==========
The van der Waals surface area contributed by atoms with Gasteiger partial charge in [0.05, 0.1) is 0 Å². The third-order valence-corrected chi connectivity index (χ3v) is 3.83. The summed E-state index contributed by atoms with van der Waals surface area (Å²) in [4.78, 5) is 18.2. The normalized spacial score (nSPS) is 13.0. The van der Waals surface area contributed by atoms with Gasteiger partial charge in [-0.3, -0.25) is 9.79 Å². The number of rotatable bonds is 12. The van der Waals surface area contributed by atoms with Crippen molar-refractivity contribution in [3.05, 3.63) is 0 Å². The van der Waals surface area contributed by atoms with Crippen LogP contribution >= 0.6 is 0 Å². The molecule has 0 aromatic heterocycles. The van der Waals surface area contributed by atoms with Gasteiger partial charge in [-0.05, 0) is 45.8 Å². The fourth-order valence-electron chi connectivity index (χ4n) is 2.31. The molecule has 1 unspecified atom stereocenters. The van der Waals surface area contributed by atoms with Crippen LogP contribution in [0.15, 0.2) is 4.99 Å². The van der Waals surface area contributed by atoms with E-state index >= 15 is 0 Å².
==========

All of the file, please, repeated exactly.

The van der Waals surface area contributed by atoms with Gasteiger partial charge in [0.05, 0.1) is 0 Å². The third-order valence-corrected chi connectivity index (χ3v) is 3.83. The summed E-state index contributed by atoms with van der Waals surface area (Å²) in [4.78, 5) is 18.2. The normalized spacial score (nSPS) is 13.0. The van der Waals surface area contributed by atoms with Gasteiger partial charge in [-0.3, -0.25) is 9.79 Å². The number of rotatable bonds is 12. The van der Waals surface area contributed by atoms with Crippen molar-refractivity contribution in [3.05, 3.63) is 0 Å². The van der Waals surface area contributed by atoms with Crippen LogP contribution >= 0.6 is 0 Å². The molecule has 0 aromatic heterocycles. The van der Waals surface area contributed by atoms with Gasteiger partial charge in [-0.05, 0) is 45.8 Å². The fourth-order valence-electron chi connectivity index (χ4n) is 2.31. The molecule has 1 unspecified atom stereocenters. The van der Waals surface area contributed by atoms with Crippen LogP contribution in [0.15, 0.2) is 4.99 Å². The van der Waals surface area contributed by atoms with E-state index >= 15 is 0 Å².